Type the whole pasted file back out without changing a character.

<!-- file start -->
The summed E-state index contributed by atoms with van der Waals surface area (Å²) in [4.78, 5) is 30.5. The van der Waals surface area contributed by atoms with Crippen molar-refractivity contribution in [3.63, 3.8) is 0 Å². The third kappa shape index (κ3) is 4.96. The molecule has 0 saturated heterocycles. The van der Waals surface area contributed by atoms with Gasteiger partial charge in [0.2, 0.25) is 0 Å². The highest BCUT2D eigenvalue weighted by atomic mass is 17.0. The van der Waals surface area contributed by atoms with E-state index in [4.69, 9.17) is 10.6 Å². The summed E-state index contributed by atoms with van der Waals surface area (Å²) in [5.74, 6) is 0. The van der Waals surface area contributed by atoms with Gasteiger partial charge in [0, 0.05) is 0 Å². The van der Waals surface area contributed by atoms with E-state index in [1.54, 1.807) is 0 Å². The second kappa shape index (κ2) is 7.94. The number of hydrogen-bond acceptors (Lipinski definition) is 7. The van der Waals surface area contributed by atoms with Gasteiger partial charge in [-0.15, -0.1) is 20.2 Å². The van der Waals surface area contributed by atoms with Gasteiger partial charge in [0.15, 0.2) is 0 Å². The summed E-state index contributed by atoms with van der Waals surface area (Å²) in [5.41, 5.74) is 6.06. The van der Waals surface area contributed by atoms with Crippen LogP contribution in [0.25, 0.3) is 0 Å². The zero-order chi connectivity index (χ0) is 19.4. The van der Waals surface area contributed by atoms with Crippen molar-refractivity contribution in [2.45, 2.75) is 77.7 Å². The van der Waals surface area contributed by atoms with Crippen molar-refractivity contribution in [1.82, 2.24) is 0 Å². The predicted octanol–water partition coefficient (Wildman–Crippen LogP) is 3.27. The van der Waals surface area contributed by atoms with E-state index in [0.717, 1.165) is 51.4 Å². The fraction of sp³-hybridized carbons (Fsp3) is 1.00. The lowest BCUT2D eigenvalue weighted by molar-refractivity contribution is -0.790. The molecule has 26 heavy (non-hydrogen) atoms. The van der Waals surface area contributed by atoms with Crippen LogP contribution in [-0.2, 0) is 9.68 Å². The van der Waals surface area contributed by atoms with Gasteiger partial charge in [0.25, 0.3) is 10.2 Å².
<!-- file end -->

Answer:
The summed E-state index contributed by atoms with van der Waals surface area (Å²) in [4.78, 5) is 30.5. The van der Waals surface area contributed by atoms with Crippen molar-refractivity contribution in [3.63, 3.8) is 0 Å². The third kappa shape index (κ3) is 4.96. The molecule has 0 saturated heterocycles. The van der Waals surface area contributed by atoms with Gasteiger partial charge in [0.2, 0.25) is 0 Å². The highest BCUT2D eigenvalue weighted by atomic mass is 17.0. The van der Waals surface area contributed by atoms with E-state index in [4.69, 9.17) is 10.6 Å². The summed E-state index contributed by atoms with van der Waals surface area (Å²) in [5.74, 6) is 0. The van der Waals surface area contributed by atoms with Gasteiger partial charge in [0, 0.05) is 0 Å². The van der Waals surface area contributed by atoms with E-state index in [1.54, 1.807) is 0 Å². The second kappa shape index (κ2) is 7.94. The number of hydrogen-bond acceptors (Lipinski definition) is 7. The van der Waals surface area contributed by atoms with Gasteiger partial charge in [-0.15, -0.1) is 20.2 Å². The van der Waals surface area contributed by atoms with Gasteiger partial charge in [0.15, 0.2) is 0 Å². The summed E-state index contributed by atoms with van der Waals surface area (Å²) in [5.41, 5.74) is 6.06. The van der Waals surface area contributed by atoms with Crippen LogP contribution in [0.25, 0.3) is 0 Å². The zero-order chi connectivity index (χ0) is 19.4. The van der Waals surface area contributed by atoms with Crippen molar-refractivity contribution in [2.45, 2.75) is 77.7 Å². The van der Waals surface area contributed by atoms with Crippen molar-refractivity contribution in [1.82, 2.24) is 0 Å². The predicted octanol–water partition coefficient (Wildman–Crippen LogP) is 3.27. The van der Waals surface area contributed by atoms with E-state index in [0.717, 1.165) is 51.4 Å². The fraction of sp³-hybridized carbons (Fsp3) is 1.00. The lowest BCUT2D eigenvalue weighted by molar-refractivity contribution is -0.790. The molecule has 26 heavy (non-hydrogen) atoms. The van der Waals surface area contributed by atoms with Crippen LogP contribution in [-0.2, 0) is 9.68 Å². The van der Waals surface area contributed by atoms with Gasteiger partial charge in [0.25, 0.3) is 10.2 Å².